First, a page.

“To join the VFW or the American Legion, there’s no initiation; you were initiated by your military service,” he says. “I would tell civilians, ‘If you want to join the VFW, no problem. All you have to do is get shot at. If you want to, some of the VFW guys can take you out and they can shoot at you for a while. If you survive, you can join.’ Nobody’s ever taken me up on that.”
Outside of the initiation ceremonies, the various fraternal organizations put on plays or rituals to make their word-of-mouth teachings easier to remember. In the 19th century, the Odd Fellows plays often involved creepy mesh masks that were painted and sometimes adorned with hair. Lettelier said Masons were less likely to use masks, but they would still dress up in ornate robes to perform the roles of King Solomon and His Twelve Workers.
“Most of your Scottish Rite Temples have beautiful theaters in them,” Lettelier says. “You have to understand that that stuff was perfected 200 or 300 years ago, long before television. It was an early form of entertainment. People joined these different groups because they wanted to see the degrees acted out in theatrical form.”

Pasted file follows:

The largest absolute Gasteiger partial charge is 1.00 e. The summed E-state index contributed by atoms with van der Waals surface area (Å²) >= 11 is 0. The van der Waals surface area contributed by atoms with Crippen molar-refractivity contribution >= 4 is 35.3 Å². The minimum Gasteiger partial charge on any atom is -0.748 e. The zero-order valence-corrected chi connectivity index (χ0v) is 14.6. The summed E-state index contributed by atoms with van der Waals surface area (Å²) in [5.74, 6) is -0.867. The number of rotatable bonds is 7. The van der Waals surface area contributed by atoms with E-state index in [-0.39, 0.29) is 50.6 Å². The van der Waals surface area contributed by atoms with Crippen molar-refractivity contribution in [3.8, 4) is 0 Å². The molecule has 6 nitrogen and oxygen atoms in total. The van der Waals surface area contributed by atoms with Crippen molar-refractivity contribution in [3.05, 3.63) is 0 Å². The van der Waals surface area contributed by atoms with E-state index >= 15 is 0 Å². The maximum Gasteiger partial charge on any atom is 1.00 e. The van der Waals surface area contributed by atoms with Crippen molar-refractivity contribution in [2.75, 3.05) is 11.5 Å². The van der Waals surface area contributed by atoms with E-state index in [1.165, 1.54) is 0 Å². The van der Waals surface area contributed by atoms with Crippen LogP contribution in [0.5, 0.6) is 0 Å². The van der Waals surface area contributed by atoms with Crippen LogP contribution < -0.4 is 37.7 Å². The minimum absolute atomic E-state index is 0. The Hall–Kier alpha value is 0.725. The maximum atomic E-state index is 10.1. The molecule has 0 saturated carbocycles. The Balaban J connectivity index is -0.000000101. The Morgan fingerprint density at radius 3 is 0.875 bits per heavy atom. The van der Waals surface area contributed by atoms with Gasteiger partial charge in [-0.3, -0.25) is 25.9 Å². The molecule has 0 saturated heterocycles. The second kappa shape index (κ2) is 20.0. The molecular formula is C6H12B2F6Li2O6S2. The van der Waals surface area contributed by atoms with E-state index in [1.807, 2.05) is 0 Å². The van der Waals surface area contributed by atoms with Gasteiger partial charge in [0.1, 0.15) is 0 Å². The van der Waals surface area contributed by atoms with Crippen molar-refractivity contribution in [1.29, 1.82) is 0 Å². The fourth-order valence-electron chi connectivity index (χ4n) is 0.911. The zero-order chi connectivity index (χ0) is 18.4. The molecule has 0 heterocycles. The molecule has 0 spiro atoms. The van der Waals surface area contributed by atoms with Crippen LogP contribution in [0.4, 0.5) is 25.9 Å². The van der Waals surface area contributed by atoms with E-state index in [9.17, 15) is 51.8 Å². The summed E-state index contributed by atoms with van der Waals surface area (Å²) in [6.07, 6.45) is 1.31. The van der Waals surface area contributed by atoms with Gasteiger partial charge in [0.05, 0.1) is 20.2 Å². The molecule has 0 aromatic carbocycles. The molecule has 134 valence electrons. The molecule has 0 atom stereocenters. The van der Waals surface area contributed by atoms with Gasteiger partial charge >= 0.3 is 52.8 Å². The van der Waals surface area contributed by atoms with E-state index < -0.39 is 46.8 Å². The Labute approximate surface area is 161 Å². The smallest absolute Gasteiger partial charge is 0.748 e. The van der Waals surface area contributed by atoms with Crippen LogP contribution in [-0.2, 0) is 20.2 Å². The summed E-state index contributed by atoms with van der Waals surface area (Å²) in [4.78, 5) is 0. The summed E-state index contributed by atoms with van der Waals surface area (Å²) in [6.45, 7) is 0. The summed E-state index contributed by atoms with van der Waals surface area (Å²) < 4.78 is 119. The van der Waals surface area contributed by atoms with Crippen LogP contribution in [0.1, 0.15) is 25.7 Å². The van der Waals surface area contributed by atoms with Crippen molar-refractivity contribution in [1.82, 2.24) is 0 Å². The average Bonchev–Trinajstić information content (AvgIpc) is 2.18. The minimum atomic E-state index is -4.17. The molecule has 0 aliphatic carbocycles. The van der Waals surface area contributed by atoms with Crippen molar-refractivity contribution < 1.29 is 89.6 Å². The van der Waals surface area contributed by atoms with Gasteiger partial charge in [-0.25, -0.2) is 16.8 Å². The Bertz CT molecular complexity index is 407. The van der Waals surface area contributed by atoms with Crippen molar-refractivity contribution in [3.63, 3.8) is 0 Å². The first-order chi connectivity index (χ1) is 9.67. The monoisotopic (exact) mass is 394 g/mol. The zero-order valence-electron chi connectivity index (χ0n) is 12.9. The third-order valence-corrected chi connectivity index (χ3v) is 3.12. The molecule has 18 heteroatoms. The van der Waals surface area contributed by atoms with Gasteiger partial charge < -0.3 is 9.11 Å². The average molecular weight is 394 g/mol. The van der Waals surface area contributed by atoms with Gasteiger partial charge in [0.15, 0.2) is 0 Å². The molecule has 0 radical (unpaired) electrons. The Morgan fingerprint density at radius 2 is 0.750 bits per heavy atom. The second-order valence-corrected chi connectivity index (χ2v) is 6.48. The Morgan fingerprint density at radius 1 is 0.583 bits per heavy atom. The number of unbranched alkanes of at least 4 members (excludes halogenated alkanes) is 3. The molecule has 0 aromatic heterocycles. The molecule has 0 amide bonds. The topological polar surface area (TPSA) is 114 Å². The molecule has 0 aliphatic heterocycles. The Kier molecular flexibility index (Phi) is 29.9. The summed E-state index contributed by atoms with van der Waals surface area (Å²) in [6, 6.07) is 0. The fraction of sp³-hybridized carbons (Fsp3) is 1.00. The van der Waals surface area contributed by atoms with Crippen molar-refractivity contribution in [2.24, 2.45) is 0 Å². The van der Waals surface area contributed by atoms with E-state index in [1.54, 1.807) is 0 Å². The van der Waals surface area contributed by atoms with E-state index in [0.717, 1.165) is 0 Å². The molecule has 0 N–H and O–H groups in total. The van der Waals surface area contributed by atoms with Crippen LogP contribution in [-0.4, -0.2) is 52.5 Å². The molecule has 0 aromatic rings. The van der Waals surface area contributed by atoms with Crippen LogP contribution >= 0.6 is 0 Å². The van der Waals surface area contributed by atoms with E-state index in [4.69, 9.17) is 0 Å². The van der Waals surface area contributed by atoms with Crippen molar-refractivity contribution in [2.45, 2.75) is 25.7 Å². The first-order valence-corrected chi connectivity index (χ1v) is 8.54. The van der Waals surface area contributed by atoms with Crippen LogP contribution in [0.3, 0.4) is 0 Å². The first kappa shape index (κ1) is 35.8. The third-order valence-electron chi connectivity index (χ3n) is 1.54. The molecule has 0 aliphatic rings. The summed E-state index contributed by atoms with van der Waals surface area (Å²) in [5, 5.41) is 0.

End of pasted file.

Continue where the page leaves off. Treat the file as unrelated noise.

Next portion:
Other groups, particularly, those with “knights” in the name, issued their members military-style garb and top-quality dress swords, made by the companies that supplied the U.S. military, like Ames Company of Kalamazoo, Michigan.
“One of the most common things you see for sale is a Knights Templar uniform, including the chapeau hat with the peacock feathers, the sword, the white gloves, and the sashes with the silver stars on them,” Lettelier says. “Those organizations got big after the Civil War, because a lot of the young men who grew up hearing about the Civil War didn’t have a military organization to join. So they would join a fraternal order and dress up and march through city streets in all their finery. I’ve got a couple of stereoview cards, showing these guys parading down the street. The parade goes on for miles.”